Reversing strings

Today someone asked about reversing strings in the CF newsgroup.  He had found a snippet on the web that looked like this:

public static string StrRev(string s)
   if (s.Length == 1)
     return s;
return StrRev( s.Substring(1) ) + s.Substring(0,1);

Frightening recursion coupled with slow string access means really bad perf in something like this.  So it was suggested that he remove the recursion and try something like using StringBuilder.Append or Array.Reverse:

public static string StrRevArray( string s )
 char[] charArray;
 charArray = s.ToCharArray();
 Array.Reverse( charArray, 0, s.Length );
 return ( new string( charArray ) );

To me, this is missing the forest for the trees.  Why not be efficient and use pointers?  So I wrote a quick test, benchmarked it against the Array.Reverse version and normalized my results against the other posted results. Here’s my implementation:

public unsafe static string StrRevPtr(string s)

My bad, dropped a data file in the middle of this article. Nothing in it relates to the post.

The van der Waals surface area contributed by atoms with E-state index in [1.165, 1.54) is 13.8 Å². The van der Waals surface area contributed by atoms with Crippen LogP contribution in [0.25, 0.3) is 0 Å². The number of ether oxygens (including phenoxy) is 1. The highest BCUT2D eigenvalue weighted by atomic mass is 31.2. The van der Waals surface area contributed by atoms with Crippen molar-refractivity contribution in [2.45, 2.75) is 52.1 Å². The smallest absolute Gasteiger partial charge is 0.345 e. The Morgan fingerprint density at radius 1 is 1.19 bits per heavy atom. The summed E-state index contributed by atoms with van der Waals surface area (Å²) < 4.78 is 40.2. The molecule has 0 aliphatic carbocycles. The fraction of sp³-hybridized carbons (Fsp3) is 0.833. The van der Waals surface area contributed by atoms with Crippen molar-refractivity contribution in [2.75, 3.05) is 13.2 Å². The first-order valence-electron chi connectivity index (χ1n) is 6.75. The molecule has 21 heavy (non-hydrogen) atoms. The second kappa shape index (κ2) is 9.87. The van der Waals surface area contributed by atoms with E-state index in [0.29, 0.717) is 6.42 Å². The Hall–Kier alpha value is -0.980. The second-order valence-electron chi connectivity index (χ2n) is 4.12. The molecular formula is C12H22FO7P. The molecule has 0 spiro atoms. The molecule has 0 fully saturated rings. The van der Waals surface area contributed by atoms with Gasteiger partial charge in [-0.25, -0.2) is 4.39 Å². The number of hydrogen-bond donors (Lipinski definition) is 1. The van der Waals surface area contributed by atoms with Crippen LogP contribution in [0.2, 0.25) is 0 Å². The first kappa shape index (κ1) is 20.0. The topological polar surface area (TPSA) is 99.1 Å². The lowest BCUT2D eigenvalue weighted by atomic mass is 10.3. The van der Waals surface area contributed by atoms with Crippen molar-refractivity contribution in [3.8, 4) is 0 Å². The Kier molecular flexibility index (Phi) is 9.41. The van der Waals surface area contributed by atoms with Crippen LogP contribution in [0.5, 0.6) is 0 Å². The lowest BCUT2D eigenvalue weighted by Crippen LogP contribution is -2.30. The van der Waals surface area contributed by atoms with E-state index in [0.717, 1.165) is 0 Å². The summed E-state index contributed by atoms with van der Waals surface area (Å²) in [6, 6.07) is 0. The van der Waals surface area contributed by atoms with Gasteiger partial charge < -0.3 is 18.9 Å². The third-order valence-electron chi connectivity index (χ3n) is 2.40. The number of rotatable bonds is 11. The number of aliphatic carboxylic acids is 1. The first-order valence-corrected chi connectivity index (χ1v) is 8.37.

int len = s.Length;

 char[] srcchars = s.ToCharArray();
 char[] destchars = new char[len];

 fixed(char *src = srcchars, dest = destchars)
   for(int i = 0 ; i < len ; i++)
     dest[len-i-1] = src[i];
 return new string(destchars);

And the normalized results (using the Compact Framework of course):

Array.Reverse: 114 seconds
StringBuilder.Append: 25 seconds
Indexer in StringBuilder: 20 seconds
Using pointers: 9 seconds

A case of not seeing the forest for the trees perhaps?  Just because it says “unsafe“ doesn’t mean “don’t use“.  If you’re a VB developer, sorry, you’ll have to live with poor perf here.

Of course you could save memory by just using a single char buffer and swapping the source array contents – it would be slower than what I propose above, but far more memory efficient.

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